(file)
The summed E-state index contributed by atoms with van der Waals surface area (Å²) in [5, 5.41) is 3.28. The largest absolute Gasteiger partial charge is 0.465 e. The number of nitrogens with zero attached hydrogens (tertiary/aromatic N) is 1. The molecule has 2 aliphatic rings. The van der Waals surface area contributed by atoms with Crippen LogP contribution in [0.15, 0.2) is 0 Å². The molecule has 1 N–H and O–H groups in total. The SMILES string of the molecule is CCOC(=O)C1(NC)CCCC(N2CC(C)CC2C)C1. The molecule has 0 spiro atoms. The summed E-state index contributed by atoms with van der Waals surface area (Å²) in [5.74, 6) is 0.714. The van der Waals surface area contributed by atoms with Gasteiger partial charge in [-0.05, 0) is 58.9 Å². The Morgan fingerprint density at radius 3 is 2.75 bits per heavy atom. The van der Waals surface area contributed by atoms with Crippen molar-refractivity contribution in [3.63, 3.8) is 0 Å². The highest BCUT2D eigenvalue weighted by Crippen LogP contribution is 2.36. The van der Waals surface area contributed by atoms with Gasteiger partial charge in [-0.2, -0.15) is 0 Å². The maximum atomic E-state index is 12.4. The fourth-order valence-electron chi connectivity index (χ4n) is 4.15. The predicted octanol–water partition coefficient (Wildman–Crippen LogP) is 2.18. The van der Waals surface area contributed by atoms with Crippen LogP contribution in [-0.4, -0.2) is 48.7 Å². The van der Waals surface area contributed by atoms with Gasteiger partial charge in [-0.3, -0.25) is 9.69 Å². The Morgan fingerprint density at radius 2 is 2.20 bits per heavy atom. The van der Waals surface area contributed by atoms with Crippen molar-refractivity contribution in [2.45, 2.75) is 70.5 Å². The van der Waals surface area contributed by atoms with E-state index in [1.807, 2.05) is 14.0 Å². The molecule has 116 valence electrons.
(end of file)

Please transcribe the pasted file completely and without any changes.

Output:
The summed E-state index contributed by atoms with van der Waals surface area (Å²) in [5, 5.41) is 3.28. The largest absolute Gasteiger partial charge is 0.465 e. The number of nitrogens with zero attached hydrogens (tertiary/aromatic N) is 1. The molecule has 2 aliphatic rings. The van der Waals surface area contributed by atoms with Crippen LogP contribution in [0.15, 0.2) is 0 Å². The molecule has 1 N–H and O–H groups in total. The SMILES string of the molecule is CCOC(=O)C1(NC)CCCC(N2CC(C)CC2C)C1. The molecule has 0 spiro atoms. The summed E-state index contributed by atoms with van der Waals surface area (Å²) in [5.74, 6) is 0.714. The van der Waals surface area contributed by atoms with Gasteiger partial charge in [-0.05, 0) is 58.9 Å². The Morgan fingerprint density at radius 3 is 2.75 bits per heavy atom. The van der Waals surface area contributed by atoms with Crippen molar-refractivity contribution in [3.63, 3.8) is 0 Å². The highest BCUT2D eigenvalue weighted by Crippen LogP contribution is 2.36. The van der Waals surface area contributed by atoms with Gasteiger partial charge in [-0.2, -0.15) is 0 Å². The maximum atomic E-state index is 12.4. The fourth-order valence-electron chi connectivity index (χ4n) is 4.15. The predicted octanol–water partition coefficient (Wildman–Crippen LogP) is 2.18. The van der Waals surface area contributed by atoms with Crippen LogP contribution in [-0.4, -0.2) is 48.7 Å². The van der Waals surface area contributed by atoms with Gasteiger partial charge in [-0.3, -0.25) is 9.69 Å². The Morgan fingerprint density at radius 2 is 2.20 bits per heavy atom. The van der Waals surface area contributed by atoms with Crippen molar-refractivity contribution in [2.45, 2.75) is 70.5 Å². The van der Waals surface area contributed by atoms with E-state index in [1.807, 2.05) is 14.0 Å². The molecule has 116 valence electrons.